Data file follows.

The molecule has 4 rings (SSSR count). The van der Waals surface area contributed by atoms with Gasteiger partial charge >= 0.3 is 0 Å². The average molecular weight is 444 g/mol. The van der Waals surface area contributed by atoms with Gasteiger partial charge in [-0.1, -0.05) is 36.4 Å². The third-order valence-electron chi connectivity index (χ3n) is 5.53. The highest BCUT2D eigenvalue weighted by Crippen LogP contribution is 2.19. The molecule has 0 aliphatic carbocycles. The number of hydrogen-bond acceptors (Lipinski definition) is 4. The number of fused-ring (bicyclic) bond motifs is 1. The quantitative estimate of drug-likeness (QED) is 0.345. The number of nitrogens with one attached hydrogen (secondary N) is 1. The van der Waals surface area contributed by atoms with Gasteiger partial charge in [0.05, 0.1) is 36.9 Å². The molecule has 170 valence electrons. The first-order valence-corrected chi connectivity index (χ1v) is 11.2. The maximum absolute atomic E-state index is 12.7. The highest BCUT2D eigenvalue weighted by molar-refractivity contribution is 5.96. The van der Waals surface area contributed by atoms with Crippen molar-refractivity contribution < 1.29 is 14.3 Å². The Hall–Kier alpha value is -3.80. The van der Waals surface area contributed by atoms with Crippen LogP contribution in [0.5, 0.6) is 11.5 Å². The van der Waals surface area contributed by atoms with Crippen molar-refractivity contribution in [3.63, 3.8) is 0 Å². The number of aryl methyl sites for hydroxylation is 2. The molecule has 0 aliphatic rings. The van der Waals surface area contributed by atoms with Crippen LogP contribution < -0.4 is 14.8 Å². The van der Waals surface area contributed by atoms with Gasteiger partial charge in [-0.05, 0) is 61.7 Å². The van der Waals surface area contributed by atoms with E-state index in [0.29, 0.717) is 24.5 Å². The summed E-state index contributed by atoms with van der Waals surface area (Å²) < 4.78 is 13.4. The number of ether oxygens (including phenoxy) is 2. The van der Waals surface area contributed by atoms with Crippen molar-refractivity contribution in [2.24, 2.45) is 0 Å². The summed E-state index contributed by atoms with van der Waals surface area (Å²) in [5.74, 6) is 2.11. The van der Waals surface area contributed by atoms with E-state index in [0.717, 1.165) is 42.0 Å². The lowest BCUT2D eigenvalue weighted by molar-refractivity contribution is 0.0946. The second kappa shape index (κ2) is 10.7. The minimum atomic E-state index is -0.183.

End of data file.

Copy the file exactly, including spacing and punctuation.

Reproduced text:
The molecule has 4 rings (SSSR count). The van der Waals surface area contributed by atoms with Gasteiger partial charge >= 0.3 is 0 Å². The average molecular weight is 444 g/mol. The van der Waals surface area contributed by atoms with Gasteiger partial charge in [-0.1, -0.05) is 36.4 Å². The third-order valence-electron chi connectivity index (χ3n) is 5.53. The highest BCUT2D eigenvalue weighted by Crippen LogP contribution is 2.19. The molecule has 0 aliphatic carbocycles. The number of hydrogen-bond acceptors (Lipinski definition) is 4. The number of fused-ring (bicyclic) bond motifs is 1. The quantitative estimate of drug-likeness (QED) is 0.345. The number of nitrogens with one attached hydrogen (secondary N) is 1. The van der Waals surface area contributed by atoms with Gasteiger partial charge in [0.05, 0.1) is 36.9 Å². The molecule has 170 valence electrons. The first-order valence-corrected chi connectivity index (χ1v) is 11.2. The maximum absolute atomic E-state index is 12.7. The highest BCUT2D eigenvalue weighted by molar-refractivity contribution is 5.96. The van der Waals surface area contributed by atoms with Crippen molar-refractivity contribution < 1.29 is 14.3 Å². The Hall–Kier alpha value is -3.80. The van der Waals surface area contributed by atoms with Crippen LogP contribution in [0.5, 0.6) is 11.5 Å². The van der Waals surface area contributed by atoms with Crippen molar-refractivity contribution in [3.63, 3.8) is 0 Å². The number of aryl methyl sites for hydroxylation is 2. The molecule has 0 aliphatic rings. The van der Waals surface area contributed by atoms with Crippen LogP contribution < -0.4 is 14.8 Å². The van der Waals surface area contributed by atoms with Gasteiger partial charge in [-0.05, 0) is 61.7 Å². The van der Waals surface area contributed by atoms with E-state index in [0.29, 0.717) is 24.5 Å². The summed E-state index contributed by atoms with van der Waals surface area (Å²) < 4.78 is 13.4. The number of ether oxygens (including phenoxy) is 2. The van der Waals surface area contributed by atoms with Crippen molar-refractivity contribution in [2.24, 2.45) is 0 Å². The summed E-state index contributed by atoms with van der Waals surface area (Å²) in [5.74, 6) is 2.11. The van der Waals surface area contributed by atoms with E-state index in [0.717, 1.165) is 42.0 Å². The lowest BCUT2D eigenvalue weighted by molar-refractivity contribution is 0.0946. The second kappa shape index (κ2) is 10.7. The minimum atomic E-state index is -0.183.